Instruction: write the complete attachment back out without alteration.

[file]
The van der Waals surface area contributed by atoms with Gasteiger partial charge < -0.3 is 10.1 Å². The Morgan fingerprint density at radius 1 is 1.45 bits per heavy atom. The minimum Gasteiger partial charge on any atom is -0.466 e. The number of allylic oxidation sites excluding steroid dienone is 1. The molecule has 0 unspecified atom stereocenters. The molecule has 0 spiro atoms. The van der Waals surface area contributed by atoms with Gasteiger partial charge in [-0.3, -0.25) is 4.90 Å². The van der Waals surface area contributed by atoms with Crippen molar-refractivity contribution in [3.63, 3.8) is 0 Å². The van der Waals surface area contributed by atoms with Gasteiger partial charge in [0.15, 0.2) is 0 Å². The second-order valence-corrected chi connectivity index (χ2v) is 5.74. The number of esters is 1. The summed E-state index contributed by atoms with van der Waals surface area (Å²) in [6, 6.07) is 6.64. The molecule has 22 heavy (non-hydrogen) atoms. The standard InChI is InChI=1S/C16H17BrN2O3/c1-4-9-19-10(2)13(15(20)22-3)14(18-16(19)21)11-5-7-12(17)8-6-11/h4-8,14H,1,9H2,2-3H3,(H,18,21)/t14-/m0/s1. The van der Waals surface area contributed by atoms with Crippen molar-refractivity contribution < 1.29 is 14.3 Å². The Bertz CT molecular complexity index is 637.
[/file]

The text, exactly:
The van der Waals surface area contributed by atoms with Gasteiger partial charge < -0.3 is 10.1 Å². The Morgan fingerprint density at radius 1 is 1.45 bits per heavy atom. The minimum Gasteiger partial charge on any atom is -0.466 e. The number of allylic oxidation sites excluding steroid dienone is 1. The molecule has 0 unspecified atom stereocenters. The molecule has 0 spiro atoms. The van der Waals surface area contributed by atoms with Gasteiger partial charge in [-0.3, -0.25) is 4.90 Å². The van der Waals surface area contributed by atoms with Crippen molar-refractivity contribution in [3.63, 3.8) is 0 Å². The van der Waals surface area contributed by atoms with Gasteiger partial charge in [0.15, 0.2) is 0 Å². The second-order valence-corrected chi connectivity index (χ2v) is 5.74. The number of esters is 1. The summed E-state index contributed by atoms with van der Waals surface area (Å²) in [6, 6.07) is 6.64. The molecule has 22 heavy (non-hydrogen) atoms. The standard InChI is InChI=1S/C16H17BrN2O3/c1-4-9-19-10(2)13(15(20)22-3)14(18-16(19)21)11-5-7-12(17)8-6-11/h4-8,14H,1,9H2,2-3H3,(H,18,21)/t14-/m0/s1. The van der Waals surface area contributed by atoms with Crippen molar-refractivity contribution < 1.29 is 14.3 Å². The Bertz CT molecular complexity index is 637.